Winter Travel Management on the Plumas National Forest
The Plumas National Forest is looking for input from the public on which routes and areas they should designate for snowmobile use. This information will help to inform the Forest Service’s analysis of a new winter travel management plan for the Plumas. As an initial step in the winter travel planning process, the Forest Service has developed a “proposed action” which serves as a starting point for future discussion. You can review the proposed action and other documents associated with this project on the Plumas National Forest website.
You have until November 30 to comment on the scope of the analysis and the proposed action.
After November 30, 2015 the Forest Service will analyze the impacts of the proposed action, develop a number of alternate management plans (“Alternatives”), and analyze the impacts of these Alternatives. The next opportunity for public comment will likely be February 2017, when the forest releases a Draft Environmental Impact Statement, which will describe all of the Alternatives and their impacts.
We are concerned that the Forest Service is proposing to allow snowmobiles across 96% of the Plumas National Forest. The Forest Service needs to be more specific in determining which areas are open to snowmobiles. For example, we don’t think the Forest Service should be spending time and resources analyzing where to allow snowmobiles in areas below 5,000 feet. On the Plumas these low elevation areas don’t get enough snow to warrant being open to snowmobiles and we believe the Forest Service should focus their efforts on managing winter recreation in places where it actually snows. On the bright side, we are pleased to see that the Forest Service is proposing to manage two important backcountry skiing areas as non-motorized – an area on the east side of Bucks Lake Wilderness and terrain on the west side of the Lakes Basin, adjoining Plumas-Eureka State Park. However, the Forest Service should, and can, do more to craft a balanced winter travel plan. We believe they should also manage Thompson Peak, the east side of Lake Davis and the Frazier Creek area, northeast of Gold Lake, for non-motorized recreation.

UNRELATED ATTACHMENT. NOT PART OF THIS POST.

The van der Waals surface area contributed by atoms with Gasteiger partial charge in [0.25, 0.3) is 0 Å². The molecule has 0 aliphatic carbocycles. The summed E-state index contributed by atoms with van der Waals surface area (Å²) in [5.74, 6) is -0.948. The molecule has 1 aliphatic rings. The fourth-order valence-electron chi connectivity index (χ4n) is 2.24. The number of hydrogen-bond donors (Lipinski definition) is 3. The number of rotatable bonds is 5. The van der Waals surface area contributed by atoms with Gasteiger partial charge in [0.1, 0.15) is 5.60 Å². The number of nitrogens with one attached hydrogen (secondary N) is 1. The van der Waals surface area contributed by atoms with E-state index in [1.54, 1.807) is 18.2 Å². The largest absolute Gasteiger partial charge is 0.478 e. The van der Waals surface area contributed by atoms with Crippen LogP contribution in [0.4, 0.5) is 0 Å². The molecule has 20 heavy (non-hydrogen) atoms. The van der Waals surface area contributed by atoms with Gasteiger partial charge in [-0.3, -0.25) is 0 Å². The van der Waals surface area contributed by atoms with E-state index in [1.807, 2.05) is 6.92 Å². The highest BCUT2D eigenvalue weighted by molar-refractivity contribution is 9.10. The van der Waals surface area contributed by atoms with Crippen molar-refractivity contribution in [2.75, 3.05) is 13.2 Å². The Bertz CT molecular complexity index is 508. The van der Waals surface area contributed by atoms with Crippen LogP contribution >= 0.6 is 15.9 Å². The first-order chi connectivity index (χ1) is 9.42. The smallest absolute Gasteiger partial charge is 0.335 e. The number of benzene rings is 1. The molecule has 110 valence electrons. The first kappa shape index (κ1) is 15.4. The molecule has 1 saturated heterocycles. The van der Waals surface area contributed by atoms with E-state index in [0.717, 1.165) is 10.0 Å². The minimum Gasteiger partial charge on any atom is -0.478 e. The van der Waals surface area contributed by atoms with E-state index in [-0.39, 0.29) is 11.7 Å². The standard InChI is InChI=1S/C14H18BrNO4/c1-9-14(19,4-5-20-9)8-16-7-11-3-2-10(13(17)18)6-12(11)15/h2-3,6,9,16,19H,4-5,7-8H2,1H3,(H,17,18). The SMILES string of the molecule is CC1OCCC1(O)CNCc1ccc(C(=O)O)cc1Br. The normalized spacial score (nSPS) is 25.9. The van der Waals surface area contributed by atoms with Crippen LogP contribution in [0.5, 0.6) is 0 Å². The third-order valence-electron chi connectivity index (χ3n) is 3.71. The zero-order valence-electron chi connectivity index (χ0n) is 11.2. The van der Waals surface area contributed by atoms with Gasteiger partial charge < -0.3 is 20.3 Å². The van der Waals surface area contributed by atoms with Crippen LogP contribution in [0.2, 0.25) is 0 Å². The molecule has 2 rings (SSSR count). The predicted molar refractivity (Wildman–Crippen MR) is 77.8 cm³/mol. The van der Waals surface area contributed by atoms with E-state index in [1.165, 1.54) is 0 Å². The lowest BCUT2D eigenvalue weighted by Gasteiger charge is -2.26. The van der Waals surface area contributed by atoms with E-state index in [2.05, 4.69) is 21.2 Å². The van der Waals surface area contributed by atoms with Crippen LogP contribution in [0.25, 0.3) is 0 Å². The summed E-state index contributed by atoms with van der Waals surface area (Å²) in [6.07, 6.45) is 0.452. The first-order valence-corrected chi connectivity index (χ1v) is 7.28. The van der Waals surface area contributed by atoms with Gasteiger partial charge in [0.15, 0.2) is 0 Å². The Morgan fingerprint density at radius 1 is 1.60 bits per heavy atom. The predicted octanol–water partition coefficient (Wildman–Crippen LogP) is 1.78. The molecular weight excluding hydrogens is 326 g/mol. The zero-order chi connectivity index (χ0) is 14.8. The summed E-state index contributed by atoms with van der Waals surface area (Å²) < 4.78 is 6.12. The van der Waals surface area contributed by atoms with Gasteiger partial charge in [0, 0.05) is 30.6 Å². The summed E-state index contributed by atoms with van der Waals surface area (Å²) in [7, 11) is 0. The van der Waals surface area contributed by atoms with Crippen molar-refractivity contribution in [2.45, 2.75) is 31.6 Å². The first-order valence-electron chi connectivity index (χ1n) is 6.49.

Your comments at this stage in the process will help to shape the Alternatives that the Forest Service develops and, ultimately, the final plan. You can provide site-specific comments using the Forest Service’s online mapping tool by clicking here or you can submit written comments using this online form. Either way, your comments should provide information to help the Forest Service understand which areas of the Plumas are important for non-motorized recreation and ask them to manage these areas for non-motorized use. We suggest supporting the non-motorized closures that the Forest Service has identified in their Proposed Action and asking that the the travel plan include additional non-motorized areas near Lake Davis and Gold Lake as well. You could also point out that there is rarely enough snow below 5,000 feet to support winter recreation and that the Forest Service should prioritize it’s resources and not include low-elevation areas when considering where to allow snowmobiles.
To learn more about winter travel management you can can visit our Winter Travel Planning page. If you have additional questions please contact the Winter Wildlands Alliance Recreation Planning Coordinator, Hilary Eisen, at firstname.lastname@example.org.